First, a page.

We just got home from a week in Glacier & Waterton Lakes National Parks. Together the parks have been designated an International Peace Park because of efforts to manage the landscape cooperatively, and because the shared boundary between the parks (Glacier in Montana, USA, and Waterton Lakes in Alberta, Canada) is the longest stretch of unprotected border between the two nations. It's a nice feeling. The parks are completely breathtaking. We did a lot of hiking, fishing, wildlife viewing, and of course, we volunteered at the native plant garden in the Waterton townsite.

Yes, that's right, there is a beautiful native plant demonstration garden right in downtown Waterton. And because we were on a charmed trip (staying in the Prince of Wales Hotel for a few nights, backpacking back and forth across the Canada-USA border, spotting 11 bears on the trip, seeing not only two white-tailed ptarmigan on the Carthew Ridge, but also TWO pomeranians- Chester and Sadie) it worked out that we were there in time to participate in the weekly volunteer sessions. Can you believe it? I know!

When we found out about the volunteer night at the garden, we were all over it. Volunteer nights in the garden are fairly new (Friday from 3-5 pm), and are led by Parks Canada Interpretive Specialist David Musto. Lois from Lethbridge is a regular volunteer in this and other plant restoration projects in Waterton (both are pictured below). We enjoyed visiting with them, exchanging ideas about community garden projects.

We loved the garden. It surrounds an old cottage-y style government building and has huge swathes of goldenrod (Solidago spp.), fireweed (Epilobium angustifolia), asters (Aster spp.) and blanketflower (Gaillardia aristata). Penstemons (Penstemon confertus, and other P. spp.) and dryas (Dryas octopetala) were in seed.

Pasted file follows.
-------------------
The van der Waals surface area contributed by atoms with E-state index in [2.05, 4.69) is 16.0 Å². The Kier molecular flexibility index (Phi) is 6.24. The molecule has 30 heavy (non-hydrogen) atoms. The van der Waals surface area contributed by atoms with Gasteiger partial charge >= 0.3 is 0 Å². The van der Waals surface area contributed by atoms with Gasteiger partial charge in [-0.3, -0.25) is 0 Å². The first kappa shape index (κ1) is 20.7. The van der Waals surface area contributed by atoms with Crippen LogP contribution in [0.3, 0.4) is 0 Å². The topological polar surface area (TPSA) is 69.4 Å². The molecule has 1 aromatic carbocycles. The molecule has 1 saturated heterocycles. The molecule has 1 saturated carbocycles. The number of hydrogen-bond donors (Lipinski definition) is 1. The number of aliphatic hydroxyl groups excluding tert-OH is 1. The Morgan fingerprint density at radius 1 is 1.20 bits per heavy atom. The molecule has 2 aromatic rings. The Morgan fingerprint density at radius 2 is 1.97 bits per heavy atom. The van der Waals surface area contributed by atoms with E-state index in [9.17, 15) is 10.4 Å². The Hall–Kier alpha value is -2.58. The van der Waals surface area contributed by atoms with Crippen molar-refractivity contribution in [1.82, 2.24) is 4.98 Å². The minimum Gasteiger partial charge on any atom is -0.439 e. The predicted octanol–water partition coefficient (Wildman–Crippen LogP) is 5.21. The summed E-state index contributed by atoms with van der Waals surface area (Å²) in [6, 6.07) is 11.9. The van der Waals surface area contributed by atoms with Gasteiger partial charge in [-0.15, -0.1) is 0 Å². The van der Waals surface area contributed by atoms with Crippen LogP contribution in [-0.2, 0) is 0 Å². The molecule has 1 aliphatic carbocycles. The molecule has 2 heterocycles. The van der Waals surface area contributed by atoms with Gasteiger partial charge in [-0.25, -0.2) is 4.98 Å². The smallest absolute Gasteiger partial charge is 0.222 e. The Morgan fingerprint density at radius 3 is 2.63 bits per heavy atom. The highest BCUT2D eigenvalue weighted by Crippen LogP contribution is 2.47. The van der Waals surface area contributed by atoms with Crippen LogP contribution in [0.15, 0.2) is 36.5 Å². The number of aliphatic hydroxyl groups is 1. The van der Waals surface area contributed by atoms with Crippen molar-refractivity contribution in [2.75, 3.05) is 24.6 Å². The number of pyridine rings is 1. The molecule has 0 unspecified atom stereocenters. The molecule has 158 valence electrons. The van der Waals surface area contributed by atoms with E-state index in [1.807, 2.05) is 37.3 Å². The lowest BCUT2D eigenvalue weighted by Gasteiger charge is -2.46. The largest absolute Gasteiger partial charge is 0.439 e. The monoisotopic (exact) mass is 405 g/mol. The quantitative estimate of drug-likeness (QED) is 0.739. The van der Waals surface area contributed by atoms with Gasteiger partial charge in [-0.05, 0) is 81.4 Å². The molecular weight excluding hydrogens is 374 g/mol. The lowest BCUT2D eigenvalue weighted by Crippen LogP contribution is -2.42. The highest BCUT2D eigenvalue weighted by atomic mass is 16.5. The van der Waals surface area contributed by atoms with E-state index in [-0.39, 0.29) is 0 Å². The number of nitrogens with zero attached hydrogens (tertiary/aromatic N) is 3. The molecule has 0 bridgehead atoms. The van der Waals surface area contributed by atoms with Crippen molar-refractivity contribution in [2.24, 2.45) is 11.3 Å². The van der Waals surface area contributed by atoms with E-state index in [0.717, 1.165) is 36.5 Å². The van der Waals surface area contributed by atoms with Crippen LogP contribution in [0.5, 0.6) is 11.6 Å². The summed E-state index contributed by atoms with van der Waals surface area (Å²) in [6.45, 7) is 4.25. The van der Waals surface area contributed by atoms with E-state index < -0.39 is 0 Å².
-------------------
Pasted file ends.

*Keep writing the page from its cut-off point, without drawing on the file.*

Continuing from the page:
We spent some time weeding familiar things like black medic and cheatgrass. I was just getting set to go after some quackgrass when it was already time to go.

It's a wonderful project and I hope that people will participate as part of the outstanding interpretative programs offered in the park.  If you are going to Waterton, stop by and check it out! 

And now for the important, local segue...

If you aren't going to be in Waterton, there is a similar awesome volunteer opportunity for you just south of the border here in Missoula.  This Thursday August 18th from 6:30-8:00pm we're having a volunteer night at the 8th Street Native Plant Pocket Park.  Tasks include collecting seeds, pulling some bindweed, and a general cutting back of things (for aesthetics). Here is the link to the Facebook event:

and of course we want you to go to the new Facebook Fan Page for the Pocket Park and "Like" it.

See you there, or right here on the blog. Happy Late Summer and best wishes to our international friends working on urban native plant gardens.  We just found a like minded project in Chile thanks to the wonders of Facebook. We're happy to see people everywhere embracing their native species in urban areas. 

Saturday, August 6, 2011

BOW Native Plant Gardening Class Wrap-up